TCFP122: Help! My Boss Is An Alpha!
Thank you for listening to The Champion Forum Podcast with Jeff Hancher! We all know a boss who has a dominating and assertive personality. They are confident, authoritative, and unafraid to take charge, but it can be a double-edged sword for their subordinates. Personality theorists call these leaders "alphas." In this episode, we'll talk about working with an alpha boss, how to handle their personality, and the keys to success under their leadership.
Characteristics of an Alpha Boss
Alpha bosses are highly confident in their abilities and decisions. They exude self-assurance and are not afraid to take calculated risks. Some alpha leaders allow their confidence to turn into arrogance without even realizing it, causing their employees to be uncomfortable presenting them with new ideas.
Alpha bosses are known for their ability to make decisions quickly and confidently. They are willing to take responsibility for their choices and don't often ask for other people's opinions.
Alpha bosses are unafraid to speak their minds and clarify their expectations. Their assertive and direct communication style can come off as abrasive or rude, especially to passive employees.
Results-oriented: Alpha bosses are focused on achieving results and are often driven by goals and objectives. They prioritize productivity and are always looking for ways to improve efficiency.
Alpha bosses strive to be the best in their field. They are not afraid to take on challenges and always look for ways to outperform their competitors. They hate to lose!
Q: Describe a time when you saw your boss express one of these characteristics. What other characteristics does your boss have that make them challenging to work with? How have you overcome a difficult situation with your boss?
What is it like to work with an alpha boss?
Your experience working with an alpha boss will depend on your personality and working style. If you prefer to take the lead, working with an alpha boss might be inspiring. They can be great mentors, providing guidance and feedback to help you grow in your career. If you prefer a more collaborative approach, working with an alpha boss might be challenging. They might not always listen to your ideas or take your feedback into account, which can be frustrating.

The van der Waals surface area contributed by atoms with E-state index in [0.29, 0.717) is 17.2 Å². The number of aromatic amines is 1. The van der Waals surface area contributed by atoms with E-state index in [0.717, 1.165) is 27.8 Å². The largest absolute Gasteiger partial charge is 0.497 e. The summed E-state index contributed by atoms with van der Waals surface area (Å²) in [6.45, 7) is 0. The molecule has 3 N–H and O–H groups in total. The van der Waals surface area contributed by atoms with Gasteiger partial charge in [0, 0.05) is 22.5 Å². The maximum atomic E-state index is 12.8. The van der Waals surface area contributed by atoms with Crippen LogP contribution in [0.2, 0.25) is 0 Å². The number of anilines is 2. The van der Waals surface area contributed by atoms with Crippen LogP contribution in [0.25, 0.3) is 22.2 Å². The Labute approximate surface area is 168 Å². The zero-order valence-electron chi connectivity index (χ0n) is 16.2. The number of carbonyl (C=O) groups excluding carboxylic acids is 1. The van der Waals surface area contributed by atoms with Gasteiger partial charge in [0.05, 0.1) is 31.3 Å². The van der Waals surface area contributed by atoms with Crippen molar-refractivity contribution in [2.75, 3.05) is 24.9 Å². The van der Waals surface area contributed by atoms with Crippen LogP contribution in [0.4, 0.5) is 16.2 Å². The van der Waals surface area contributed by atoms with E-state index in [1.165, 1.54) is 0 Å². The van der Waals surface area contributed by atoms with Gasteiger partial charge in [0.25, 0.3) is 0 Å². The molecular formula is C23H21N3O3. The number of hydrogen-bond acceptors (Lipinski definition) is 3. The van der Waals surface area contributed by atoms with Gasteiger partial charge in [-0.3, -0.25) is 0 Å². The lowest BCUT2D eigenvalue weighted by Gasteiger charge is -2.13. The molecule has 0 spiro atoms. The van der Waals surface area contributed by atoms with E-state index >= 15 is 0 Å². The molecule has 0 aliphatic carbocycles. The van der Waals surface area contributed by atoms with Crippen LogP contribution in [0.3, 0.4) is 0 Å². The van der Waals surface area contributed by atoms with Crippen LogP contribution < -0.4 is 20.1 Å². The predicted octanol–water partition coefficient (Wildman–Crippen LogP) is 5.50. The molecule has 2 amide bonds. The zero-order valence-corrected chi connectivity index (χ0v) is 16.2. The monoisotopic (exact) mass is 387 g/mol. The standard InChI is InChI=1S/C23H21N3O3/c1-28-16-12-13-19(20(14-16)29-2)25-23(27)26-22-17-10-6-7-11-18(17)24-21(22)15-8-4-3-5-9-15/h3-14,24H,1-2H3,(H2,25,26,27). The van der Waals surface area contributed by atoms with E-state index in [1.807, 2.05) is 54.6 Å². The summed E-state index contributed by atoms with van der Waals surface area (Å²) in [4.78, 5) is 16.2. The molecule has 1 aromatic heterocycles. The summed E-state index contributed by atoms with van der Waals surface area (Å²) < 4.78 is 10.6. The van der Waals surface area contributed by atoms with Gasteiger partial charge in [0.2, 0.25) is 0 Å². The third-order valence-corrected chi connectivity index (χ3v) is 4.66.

How do you handle an alpha boss?
Alpha bosses respect confidence, so speak up and share your ideas. Don't be afraid to challenge their ideas or ask questions, no matter how uncomfortable you feel. Alpha leaders see a lack of confidence as weak; they would rather be challenged by you.
Understand Their Communication Style
Alpha bosses might not have time for small talk or pleasantries; be direct and concise. Refrain from giving your boss unnecessary information or side stories. Provide the details that will allow your boss quickly make a yes/no decision with confidence.
Don't Provoke Them
When you have a different opinion or question their position on a given situation, approach the conversation with curiosity, openness, and flexibility. While remaining confident in your own stance, show that you are willing to defer to your boss's stature and position. Phrase your questions in a way that establishes your intent to gain clarity, not to question their authority.
Instead of: "Don't you think we should xyz?"
Try: "I'm wondering what you'd think of xyz."
The worst thing is to meet confrontation with opposition. The most effective tactic to conflict is empathy. Gain clarity around the situation by fully understanding your boss's perspective. Take ownership, when possible, rather than assuming a defensive (or offensive) position. If a team member working under your leadership makes a mistake, it is YOUR responsibility, even when it is their fault.
Focus On Results
Alpha bosses are results-oriented, so focus on achieving your goals and delivering high-quality work. Show them that you're a valuable asset to the team and are aware of your key metrics.
Q: If you have worked with an alpha boss, what else did you do to improve your professional relationship? Which of these suggestions is the hardest for you to do? Why?
One way to deal with a direct person is to practice using assertive communication. Assertive communication focuses on expressing what you need clearly and confidently. Think about how you talk. Do you use a lot of qualifiers like "maybe," "I think," or "I'm not sure, but…." Identify words, phrases, or body language that you use regularly that may demonstrate confidence or a lack of confidence. The more you become aware of these habits, the easier it will be for you to change your behaviors to project more confidence.
Your boss may or may not be an alpha, but they are likely different from you. If you know your boss's personality type, take some time to compare it to your type. Look for similarities, strengths, weaknesses, and areas that might cause tension. Planning for these situations will help you respond clearly and with empathy.